Last month in Las Vegas, court professionals and technology providers converged for eCourts 2016. To see videos from the conference please visit the eCourts website.
There were a lot of great presentations, but one in particular sums up the rapidly changing pace of technology in the courts – Courts Disrupted. For more than a decade, court filings continued to grow year after year, but have recently began to decline and are down 20% from historic highs. They don’t know all the reason why, but the business is going away. They do know the public views the courts as too slow, too costly, and inconvenient. Almost 75% of people polled think courts manage technology incompetently.
There is a huge disconnect between the public and courts. Several initiatives are currently underway to help bridge that divide, and the joint technology committee is working on a white paper that will be published in the coming months.
The first initiative studied contemporary civil caseloads at 10 large urban courts. They found what the court viewed as the primary challenges didn’t match reality. Judges and lawyers indicated torts were the biggest issue but upon review it was determined they only accounted for 7% of the entire case load; and contracts and small claims represented the largest number of cases. Since all cases don’t require the same amount of effort, Differentiated Case Management is one solution. The National Center for State Courts is working on predictions to determine what cases most often require the court to intervene. Using technology, such as OCR, to capture key information and flag cases requiring attention can help move cases forward. Making litigant portals more convenient is another major goal. Ultimately, the group identified 120 business rules they thought could be automated at the front end of the process instead of being handled manually downstream as they are today.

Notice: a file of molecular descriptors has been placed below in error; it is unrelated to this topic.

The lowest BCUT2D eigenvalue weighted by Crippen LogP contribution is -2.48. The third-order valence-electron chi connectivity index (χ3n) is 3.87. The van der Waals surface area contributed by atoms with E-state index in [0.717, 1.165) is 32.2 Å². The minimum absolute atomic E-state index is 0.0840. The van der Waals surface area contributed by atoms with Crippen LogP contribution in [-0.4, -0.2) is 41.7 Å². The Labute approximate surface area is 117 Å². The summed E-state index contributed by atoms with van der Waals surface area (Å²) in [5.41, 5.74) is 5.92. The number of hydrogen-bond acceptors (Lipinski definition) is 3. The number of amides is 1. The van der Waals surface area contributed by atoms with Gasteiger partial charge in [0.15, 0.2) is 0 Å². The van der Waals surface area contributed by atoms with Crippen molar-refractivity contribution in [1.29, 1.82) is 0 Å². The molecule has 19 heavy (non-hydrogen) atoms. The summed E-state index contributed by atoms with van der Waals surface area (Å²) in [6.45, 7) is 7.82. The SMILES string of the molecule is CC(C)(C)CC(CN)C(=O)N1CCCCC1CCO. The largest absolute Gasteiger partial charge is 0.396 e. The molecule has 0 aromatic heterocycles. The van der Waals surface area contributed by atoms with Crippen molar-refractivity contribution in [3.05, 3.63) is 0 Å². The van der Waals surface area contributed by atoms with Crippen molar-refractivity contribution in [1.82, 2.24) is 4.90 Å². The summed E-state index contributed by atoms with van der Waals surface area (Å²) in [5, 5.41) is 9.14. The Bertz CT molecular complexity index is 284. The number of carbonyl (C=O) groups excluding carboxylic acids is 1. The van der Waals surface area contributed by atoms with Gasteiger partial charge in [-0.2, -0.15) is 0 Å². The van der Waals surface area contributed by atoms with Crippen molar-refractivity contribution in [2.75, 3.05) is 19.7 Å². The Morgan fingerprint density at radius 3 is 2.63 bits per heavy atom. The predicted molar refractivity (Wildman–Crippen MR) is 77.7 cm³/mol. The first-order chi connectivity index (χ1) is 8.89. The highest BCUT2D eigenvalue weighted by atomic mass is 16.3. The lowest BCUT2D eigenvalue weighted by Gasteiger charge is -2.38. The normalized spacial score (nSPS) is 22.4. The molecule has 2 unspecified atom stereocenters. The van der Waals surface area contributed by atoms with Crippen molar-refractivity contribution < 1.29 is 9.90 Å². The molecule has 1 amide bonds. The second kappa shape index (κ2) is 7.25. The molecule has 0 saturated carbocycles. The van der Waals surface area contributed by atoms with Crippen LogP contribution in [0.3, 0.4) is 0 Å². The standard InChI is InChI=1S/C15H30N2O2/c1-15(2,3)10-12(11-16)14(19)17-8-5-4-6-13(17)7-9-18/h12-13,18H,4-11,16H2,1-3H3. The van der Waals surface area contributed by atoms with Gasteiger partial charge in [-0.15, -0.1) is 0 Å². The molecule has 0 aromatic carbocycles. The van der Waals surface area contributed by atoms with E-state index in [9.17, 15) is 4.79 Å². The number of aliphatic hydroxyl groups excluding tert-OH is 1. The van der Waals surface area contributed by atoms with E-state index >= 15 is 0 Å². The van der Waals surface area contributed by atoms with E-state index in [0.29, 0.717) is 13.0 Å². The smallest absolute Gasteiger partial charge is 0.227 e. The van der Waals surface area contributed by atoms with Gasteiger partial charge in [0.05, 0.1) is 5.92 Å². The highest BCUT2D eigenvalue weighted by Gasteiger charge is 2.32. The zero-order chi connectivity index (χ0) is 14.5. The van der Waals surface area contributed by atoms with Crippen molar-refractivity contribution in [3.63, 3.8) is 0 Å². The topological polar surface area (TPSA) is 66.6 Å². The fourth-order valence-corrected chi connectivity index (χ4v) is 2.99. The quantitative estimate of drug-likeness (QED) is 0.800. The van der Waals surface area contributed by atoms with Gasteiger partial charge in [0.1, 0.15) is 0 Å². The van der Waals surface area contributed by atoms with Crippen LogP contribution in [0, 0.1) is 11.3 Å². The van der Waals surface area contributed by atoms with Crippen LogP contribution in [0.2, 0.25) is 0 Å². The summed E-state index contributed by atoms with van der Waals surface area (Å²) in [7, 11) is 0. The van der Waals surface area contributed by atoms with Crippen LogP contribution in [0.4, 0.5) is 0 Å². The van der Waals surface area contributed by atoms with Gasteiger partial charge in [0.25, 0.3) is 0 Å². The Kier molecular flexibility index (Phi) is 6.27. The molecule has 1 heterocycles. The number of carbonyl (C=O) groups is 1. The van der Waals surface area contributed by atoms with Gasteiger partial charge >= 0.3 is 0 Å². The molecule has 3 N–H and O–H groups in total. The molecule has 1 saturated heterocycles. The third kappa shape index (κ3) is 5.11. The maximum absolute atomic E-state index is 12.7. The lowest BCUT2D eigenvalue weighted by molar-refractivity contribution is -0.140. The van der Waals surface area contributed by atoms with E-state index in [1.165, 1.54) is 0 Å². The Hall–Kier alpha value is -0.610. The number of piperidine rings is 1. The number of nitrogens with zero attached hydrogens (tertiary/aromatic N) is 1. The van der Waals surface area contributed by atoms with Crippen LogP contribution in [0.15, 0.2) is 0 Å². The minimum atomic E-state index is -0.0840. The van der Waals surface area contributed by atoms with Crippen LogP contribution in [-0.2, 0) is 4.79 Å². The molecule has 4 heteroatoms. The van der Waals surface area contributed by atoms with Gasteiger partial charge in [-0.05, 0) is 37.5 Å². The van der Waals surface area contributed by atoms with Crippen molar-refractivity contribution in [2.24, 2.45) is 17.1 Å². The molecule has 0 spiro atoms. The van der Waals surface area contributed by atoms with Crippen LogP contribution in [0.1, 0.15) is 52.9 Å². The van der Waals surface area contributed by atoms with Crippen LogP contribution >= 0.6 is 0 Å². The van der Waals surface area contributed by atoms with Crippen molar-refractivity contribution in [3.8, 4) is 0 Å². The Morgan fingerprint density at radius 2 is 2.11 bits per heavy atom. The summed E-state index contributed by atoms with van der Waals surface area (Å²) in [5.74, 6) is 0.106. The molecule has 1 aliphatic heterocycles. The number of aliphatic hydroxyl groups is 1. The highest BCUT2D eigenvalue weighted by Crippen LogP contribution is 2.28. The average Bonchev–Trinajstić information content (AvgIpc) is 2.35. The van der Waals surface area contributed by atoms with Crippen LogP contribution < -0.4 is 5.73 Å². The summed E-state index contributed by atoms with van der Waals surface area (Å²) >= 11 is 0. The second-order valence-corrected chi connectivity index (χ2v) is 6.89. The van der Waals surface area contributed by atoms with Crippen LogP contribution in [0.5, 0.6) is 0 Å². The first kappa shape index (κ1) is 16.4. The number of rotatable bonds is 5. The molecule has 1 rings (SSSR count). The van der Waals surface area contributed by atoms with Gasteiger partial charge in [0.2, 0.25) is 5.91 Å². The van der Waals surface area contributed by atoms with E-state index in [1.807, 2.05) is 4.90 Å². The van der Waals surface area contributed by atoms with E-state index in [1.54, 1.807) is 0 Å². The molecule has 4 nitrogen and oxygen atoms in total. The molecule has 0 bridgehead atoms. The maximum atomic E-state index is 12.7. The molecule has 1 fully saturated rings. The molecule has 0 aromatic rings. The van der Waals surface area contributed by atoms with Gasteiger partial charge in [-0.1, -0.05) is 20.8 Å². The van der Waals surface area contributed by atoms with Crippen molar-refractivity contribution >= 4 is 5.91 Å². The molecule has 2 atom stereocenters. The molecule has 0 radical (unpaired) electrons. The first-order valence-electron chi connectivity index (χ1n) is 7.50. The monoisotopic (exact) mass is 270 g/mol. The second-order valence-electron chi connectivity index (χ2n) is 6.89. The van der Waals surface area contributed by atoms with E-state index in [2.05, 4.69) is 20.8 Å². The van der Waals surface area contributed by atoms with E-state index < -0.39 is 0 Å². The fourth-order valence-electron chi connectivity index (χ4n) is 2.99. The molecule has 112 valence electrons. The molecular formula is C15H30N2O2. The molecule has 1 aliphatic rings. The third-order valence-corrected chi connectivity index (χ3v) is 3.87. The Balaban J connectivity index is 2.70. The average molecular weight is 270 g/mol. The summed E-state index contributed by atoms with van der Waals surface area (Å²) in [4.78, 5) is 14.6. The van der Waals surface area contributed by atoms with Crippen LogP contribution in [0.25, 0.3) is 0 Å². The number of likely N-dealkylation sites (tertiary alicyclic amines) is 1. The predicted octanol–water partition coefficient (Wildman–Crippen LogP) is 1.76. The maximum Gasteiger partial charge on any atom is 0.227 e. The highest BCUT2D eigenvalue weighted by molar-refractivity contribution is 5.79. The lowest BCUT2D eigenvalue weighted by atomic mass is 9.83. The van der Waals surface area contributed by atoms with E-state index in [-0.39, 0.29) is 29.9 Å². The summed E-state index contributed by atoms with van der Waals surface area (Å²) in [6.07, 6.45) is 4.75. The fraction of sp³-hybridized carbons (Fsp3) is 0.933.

The Stanford Design School took the finding from the first group and created a visual workflow of the tasks in the lifecycle of a case. The Case Management Visualization Tool is available on the NCSC’s website and allows you to customize for your court’s workflow. Orange boxes indicate where they believe there is a technology alternative.
The second initiative Stanford is working on with Google and Microsoft is to create an ontology that will convert legal verbiage to terms users type into search engines, or social media, to make it easier for people to get the answers they want when confronted with a legal issue. Whether it is information about paying a traffic ticket, filing of divorce, etc. – the goal is to add tags to the courts website that will take people directly to the appropriate court jurisdiction for forms, fees or other frequently requested information. Eventually they would like to be able to directly display results in Google instead of redirecting to the court website.
If you are interested in learning how the Extract Systems Platform can help to disrupt your court by automatically capturing key information earlier in the case lifecycle, please contact me at email@example.com or 608-821-6534.
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About the Author: Troy Burke
With 30 years of experience providing clients with stellar service and strategic solutions for growth and development, Troy is committed to ensuring his customers receive the highest quality solution, training and support with every implementation. He frequently speaks on the topic of redaction and is actively involved with National Association of Court Management, Property Records Industry Association and several other government organizations.